Tag Archives: Barnes and Noble
Of the many companies that have reinvented themselves in the violent upheavals of 21st century publishing, Ingram Content Group (as it is now called) stands out as one of the most resourceful. It has transformed itself from what Publishers Weekly described as “the book industry’s quintessential middleman” to what former CEO Skip Prichard called a “centerspoke of an industry in transition.” At its core is the mission of “helping content reach its destination,” as Prichard put it, and to enable publishers do that efficiently whether the product is tangible or digital.
It’s likely that Amazon admires Ingram for the same reasons, for it has just announced that it has engaged Ingram to distribute the e-books produced by its recently created publishing company. Those e-books will still of course continue to be sold on Kindle, but they will also be available throughout Ingram’s vast network of retailers, many of which are competitive with Amazon.
Laura Hazard Owen, reporting the story exclusively on PaidContent, writes that “The deal, with Ingram’s digital distribution arm CoreSource, will make the ebooks available to Amazon competitors like Barnes & Noble, Apple and Kobo — though, of course, those competitors aren’t compelled to stock Amazon titles.
“The idea of Apple selling Amazon’s ebooks,” adds Owen, “is particularly interesting, given the Department of Justice’s lawsuit against Apple and book publishers for allegedly colluding to set ebook prices.”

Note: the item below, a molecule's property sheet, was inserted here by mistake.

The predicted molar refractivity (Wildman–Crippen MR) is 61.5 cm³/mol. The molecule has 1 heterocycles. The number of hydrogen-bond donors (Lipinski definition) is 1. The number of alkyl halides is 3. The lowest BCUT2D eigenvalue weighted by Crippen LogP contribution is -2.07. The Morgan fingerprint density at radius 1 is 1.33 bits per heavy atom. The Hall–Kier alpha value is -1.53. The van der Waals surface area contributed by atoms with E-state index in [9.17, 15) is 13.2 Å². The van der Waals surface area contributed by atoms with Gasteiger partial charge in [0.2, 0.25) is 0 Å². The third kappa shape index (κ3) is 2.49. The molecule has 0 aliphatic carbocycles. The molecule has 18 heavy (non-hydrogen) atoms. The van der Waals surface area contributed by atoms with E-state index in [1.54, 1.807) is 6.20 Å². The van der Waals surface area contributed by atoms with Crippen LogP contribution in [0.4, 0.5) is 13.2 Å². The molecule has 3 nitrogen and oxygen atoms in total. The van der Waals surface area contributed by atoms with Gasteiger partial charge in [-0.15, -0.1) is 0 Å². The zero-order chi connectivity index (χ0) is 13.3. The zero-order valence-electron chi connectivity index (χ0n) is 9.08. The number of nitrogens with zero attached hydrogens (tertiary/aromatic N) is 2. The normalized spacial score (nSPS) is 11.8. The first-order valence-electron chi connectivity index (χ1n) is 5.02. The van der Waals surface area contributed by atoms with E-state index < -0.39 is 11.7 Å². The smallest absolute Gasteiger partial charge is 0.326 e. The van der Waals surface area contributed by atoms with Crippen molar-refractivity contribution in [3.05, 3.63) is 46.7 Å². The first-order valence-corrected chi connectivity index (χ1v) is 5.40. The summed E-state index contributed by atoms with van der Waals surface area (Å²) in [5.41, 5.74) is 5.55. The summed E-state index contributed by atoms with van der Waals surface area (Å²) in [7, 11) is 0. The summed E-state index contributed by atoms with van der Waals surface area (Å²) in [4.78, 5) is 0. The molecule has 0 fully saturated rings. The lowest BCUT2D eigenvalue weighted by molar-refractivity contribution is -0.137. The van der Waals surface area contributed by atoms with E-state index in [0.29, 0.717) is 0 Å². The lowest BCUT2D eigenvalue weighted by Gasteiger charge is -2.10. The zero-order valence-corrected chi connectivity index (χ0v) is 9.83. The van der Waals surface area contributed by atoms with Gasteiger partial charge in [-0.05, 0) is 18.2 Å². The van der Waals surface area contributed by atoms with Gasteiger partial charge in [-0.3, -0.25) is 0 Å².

The Ingram coup is a feather in the cap of Laurence Kirshbaum, who heads the East Coast operation of Amazon’s publishing operations. Amazon’s insistence on exclusivity has not only alienated competitors but worried authors seeking the broadest marketplace for their work. The alliance with Ingram suggests a shift in policy and offers the intriguing hope that Amazon Publishing will extend its good will to printed books and hold out the olive branch out to bookstores
This blog post was originally published by Digital Book World as Amazon Friending Rivals?
In showrooming, customers enter a retail store and, when they have located the product they’re shopping for, walk out, go home and purchase the item on the Internet at a lower price. Some shoppers simply scan the barcode of the production in the store and order it online on the spot. This in effect makes the brick and mortar store a mere showroom for customers to examine products they have no intention of buying there. Last Christmas Amazon actually promoted the practice, outraging alarming and outraging many stores and store chains. We know of at least one publisher that fought back by discontinuing distribution of its books on Amazon.
The latest objector is Target, the giant retail store chain. Executives, reacting to what they perceived as showrooming of Amazon’s Kindle e-book reader, informed Amazon they would no longer carry it.
Though Amazon sells most of its Kindles on its own website, many customers like to examine them physically, just as they may now do with Kindle’s rival, Barnes & Noble’s Nook, which may be “road-tested” by customers in B&N’s brick and mortar bookstore. Recognizing consumers’ natural impulse to touch, Amazon began distributing Kindles in big retail chains.
It’s hard to predict what impact Target’s action will have on Kindle sales. With nearly 1,770 stores in 49 states and gross revenues of $65 billion, boycott of a product by Target can have some seriously detrimental impact on any supplier. More ominously, if Staples, Best Buy and Wal-Mart, which also sell Kindles, see themselves as showrooming victims and follow Target’s lead, it could put a crimp in Amazon’s sales – and its image.
For the complete story read Target, Unhappy With Being an Amazon Showroom, Will Stop Selling Kindles by Stephanie Clifford and Julie Bosman in the New York Times.
This blog post was originally published on Digital Book World as Target Targets Amazon as Showrooming Enabler
Laura Hazard Owen, writing for Gigaom.com, reports a unique strategy for combating the practice known as “showrooming”.